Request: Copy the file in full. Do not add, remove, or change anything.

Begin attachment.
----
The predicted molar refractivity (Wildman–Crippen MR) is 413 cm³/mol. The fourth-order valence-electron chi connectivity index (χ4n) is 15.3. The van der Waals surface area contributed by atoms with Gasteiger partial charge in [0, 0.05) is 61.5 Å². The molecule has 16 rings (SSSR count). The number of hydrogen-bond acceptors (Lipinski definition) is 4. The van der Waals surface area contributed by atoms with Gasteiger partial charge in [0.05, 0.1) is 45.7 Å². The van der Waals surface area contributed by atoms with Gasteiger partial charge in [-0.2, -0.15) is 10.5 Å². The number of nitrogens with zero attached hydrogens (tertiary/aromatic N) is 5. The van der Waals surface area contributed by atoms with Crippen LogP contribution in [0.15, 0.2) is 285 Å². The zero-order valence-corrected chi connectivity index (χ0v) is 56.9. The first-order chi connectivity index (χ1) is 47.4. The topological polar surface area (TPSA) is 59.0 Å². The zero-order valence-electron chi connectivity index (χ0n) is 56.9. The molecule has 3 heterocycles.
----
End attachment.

The predicted molar refractivity (Wildman–Crippen MR) is 413 cm³/mol. The fourth-order valence-electron chi connectivity index (χ4n) is 15.3. The van der Waals surface area contributed by atoms with Gasteiger partial charge in [0, 0.05) is 61.5 Å². The molecule has 16 rings (SSSR count). The number of hydrogen-bond acceptors (Lipinski definition) is 4. The van der Waals surface area contributed by atoms with Gasteiger partial charge in [0.05, 0.1) is 45.7 Å². The van der Waals surface area contributed by atoms with Gasteiger partial charge in [-0.2, -0.15) is 10.5 Å². The number of nitrogens with zero attached hydrogens (tertiary/aromatic N) is 5. The van der Waals surface area contributed by atoms with Crippen LogP contribution in [0.15, 0.2) is 285 Å². The zero-order valence-corrected chi connectivity index (χ0v) is 56.9. The first-order chi connectivity index (χ1) is 47.4. The topological polar surface area (TPSA) is 59.0 Å². The zero-order valence-electron chi connectivity index (χ0n) is 56.9. The molecule has 3 heterocycles.